We envision a resilient world dependent on the thoughtful cultivation of plants

Continuing Ed: Garden Style

Articles: Continuing Ed: Garden Style

Photo: Tracey Byrne

Our changing environment—increasingly crowded, mostly urban, and drier—presents unique challenges for West Coast landscapes, and consequently for those of us who tend them. But if I know anything it’s that our gardening community is resourceful.

This issue is ripe-to-bursting with learning opportunities. Read about a community gathering place in San Francisco with hands-on garden classrooms; a vegetable garden in Mendocino that demonstrates how to tend crops in cool coastal conditions and provides an abundant harvest for the neighborhood food pantry; and plantings in a Pacific Northwest park that illustrate a variety of landscapes even new gardeners can tackle, organically, and with little-to-no supplemental water. Even a productive desert landscape on the other side of the world has a message for drought stricken landscapes here in the West.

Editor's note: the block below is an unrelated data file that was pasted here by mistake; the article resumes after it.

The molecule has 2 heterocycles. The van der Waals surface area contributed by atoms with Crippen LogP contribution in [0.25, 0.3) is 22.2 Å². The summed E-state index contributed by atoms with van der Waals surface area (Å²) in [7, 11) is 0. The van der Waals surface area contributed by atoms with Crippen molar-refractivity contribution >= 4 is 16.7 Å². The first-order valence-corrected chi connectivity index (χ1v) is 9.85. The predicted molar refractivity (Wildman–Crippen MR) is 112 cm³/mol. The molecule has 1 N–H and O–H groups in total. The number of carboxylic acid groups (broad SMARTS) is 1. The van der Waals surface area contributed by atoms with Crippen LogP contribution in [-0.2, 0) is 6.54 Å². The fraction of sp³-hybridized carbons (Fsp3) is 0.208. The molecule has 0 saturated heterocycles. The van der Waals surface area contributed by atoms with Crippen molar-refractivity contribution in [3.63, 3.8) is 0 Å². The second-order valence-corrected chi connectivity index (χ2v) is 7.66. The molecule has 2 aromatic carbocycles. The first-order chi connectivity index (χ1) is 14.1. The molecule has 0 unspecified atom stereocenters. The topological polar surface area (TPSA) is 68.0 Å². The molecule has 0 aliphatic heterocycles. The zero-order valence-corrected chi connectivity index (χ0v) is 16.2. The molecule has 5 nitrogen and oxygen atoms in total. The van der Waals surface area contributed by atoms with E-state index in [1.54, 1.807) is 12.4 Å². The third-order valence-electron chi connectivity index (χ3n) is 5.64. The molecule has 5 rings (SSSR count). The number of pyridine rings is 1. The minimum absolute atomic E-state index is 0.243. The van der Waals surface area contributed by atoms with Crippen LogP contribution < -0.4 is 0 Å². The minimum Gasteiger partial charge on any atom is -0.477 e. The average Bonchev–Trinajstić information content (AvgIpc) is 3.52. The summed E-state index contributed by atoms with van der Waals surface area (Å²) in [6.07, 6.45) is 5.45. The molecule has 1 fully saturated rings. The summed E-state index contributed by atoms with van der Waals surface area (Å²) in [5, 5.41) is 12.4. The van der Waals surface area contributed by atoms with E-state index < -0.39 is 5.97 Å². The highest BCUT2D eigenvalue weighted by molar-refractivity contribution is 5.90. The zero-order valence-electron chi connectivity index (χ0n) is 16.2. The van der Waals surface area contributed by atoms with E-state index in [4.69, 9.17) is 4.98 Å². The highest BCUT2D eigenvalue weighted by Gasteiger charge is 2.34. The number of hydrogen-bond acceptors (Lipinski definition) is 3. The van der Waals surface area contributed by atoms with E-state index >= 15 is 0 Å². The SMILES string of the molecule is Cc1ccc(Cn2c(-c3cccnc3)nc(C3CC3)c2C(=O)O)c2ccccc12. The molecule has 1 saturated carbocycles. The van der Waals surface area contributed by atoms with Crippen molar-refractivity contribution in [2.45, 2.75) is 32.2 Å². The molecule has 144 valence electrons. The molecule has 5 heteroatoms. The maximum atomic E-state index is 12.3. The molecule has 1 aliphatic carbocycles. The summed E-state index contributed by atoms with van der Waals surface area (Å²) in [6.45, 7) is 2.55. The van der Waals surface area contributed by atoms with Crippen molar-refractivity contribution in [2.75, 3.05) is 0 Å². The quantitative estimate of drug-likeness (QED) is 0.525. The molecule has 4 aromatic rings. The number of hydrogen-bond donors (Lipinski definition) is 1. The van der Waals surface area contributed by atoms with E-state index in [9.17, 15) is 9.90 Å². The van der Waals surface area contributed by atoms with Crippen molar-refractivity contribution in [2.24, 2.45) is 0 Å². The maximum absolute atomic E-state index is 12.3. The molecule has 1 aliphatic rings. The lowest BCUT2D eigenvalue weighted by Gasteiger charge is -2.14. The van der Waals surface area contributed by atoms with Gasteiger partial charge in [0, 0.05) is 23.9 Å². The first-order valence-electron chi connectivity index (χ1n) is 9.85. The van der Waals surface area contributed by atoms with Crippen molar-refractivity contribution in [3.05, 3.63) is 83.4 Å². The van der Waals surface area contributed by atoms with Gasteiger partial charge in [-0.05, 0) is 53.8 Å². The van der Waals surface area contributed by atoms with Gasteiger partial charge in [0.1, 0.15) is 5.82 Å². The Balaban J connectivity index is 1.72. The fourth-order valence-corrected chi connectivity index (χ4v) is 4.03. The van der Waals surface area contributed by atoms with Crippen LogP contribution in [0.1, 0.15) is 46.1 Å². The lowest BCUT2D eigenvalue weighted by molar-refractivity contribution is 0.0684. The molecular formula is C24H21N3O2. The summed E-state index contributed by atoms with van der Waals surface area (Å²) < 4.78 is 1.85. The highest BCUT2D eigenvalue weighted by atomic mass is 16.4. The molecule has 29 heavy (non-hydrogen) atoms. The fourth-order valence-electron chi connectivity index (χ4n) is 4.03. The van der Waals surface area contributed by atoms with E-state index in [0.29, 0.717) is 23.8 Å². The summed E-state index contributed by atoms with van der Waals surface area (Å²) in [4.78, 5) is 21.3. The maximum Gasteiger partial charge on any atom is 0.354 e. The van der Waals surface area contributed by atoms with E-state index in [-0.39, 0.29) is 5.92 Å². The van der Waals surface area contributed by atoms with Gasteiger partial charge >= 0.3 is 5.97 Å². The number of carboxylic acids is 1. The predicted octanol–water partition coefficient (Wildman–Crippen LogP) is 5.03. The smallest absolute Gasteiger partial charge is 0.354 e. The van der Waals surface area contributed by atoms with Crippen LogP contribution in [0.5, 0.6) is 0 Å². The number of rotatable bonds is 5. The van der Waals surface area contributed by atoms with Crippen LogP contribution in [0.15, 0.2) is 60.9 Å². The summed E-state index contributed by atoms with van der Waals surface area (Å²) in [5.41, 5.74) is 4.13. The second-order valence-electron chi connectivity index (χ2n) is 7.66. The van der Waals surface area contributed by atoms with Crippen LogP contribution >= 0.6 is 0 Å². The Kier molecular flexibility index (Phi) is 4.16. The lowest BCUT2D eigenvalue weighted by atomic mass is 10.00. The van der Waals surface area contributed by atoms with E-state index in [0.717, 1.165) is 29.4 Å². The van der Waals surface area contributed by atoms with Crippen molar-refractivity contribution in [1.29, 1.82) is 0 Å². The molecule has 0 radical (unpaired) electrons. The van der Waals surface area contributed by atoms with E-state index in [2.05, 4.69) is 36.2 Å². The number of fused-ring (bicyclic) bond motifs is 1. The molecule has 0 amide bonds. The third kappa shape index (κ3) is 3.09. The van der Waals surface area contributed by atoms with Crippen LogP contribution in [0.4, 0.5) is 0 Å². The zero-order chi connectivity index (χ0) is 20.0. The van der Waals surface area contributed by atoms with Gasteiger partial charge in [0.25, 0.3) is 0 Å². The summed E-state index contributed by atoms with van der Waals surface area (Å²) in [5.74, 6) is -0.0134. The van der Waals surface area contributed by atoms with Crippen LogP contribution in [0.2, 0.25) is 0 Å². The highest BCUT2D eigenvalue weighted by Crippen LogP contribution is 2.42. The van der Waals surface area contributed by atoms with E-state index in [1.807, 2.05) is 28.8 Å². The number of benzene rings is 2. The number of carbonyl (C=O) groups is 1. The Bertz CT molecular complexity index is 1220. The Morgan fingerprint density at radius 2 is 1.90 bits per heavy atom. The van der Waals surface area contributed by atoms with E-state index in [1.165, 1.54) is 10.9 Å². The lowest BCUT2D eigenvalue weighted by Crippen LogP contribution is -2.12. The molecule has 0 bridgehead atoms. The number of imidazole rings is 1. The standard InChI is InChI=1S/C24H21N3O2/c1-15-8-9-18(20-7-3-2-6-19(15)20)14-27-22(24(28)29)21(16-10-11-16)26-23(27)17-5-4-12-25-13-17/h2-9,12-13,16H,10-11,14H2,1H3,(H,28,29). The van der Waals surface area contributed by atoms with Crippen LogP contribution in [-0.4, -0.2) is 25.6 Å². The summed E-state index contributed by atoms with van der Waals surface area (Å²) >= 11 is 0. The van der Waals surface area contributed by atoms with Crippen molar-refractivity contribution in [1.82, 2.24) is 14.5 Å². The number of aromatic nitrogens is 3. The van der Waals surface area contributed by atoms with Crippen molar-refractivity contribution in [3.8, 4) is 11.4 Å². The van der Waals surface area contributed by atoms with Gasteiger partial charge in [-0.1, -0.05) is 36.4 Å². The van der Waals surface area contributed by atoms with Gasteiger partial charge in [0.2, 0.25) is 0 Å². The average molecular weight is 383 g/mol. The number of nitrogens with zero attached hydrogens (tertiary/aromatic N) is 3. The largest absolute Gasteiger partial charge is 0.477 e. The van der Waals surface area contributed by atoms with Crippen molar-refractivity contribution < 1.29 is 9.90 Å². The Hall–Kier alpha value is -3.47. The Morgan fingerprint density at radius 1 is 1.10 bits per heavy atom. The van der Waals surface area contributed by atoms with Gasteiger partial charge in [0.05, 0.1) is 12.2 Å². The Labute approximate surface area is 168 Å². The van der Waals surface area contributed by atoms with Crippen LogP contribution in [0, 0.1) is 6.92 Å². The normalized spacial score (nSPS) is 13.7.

Busy gardeners looking for solid answers to landscape conundrums or wanting to expand their skill set can now turn to an innovative video learning platform, a social network in support of native bees, or an extensive online plant catalogue. All...

READ THE WHOLE STORY


Join now to access new headline articles, archives back to 1977, and so much more.

Enjoy this article for FREE:

Articles: Calochortophilia: A Californian’s Love Affair with a Genus by Katherine Renz

If you are already a member, please log in using the form below.

Share:

Facebook
Twitter
LinkedIn

Social Media

Garden Futurist Podcast

Most Popular

Videos

Topics

Related Posts

Powered By MemberPress WooCommerce Plus Integration

Your free newsletter starts here!

Don’t want to see this pop-up? Members, log-in here.

Why do we ask for your zip code?

We do our best to make our educational content relevant for where you garden.

Why do we ask for your zip code?

We do our best to make our educational content relevant for where you garden.

The information you provide to Pacific Horticulture is NEVER sold, shared, or rented to others.

Pacific Horticulture generally sends only two newsletters per Month.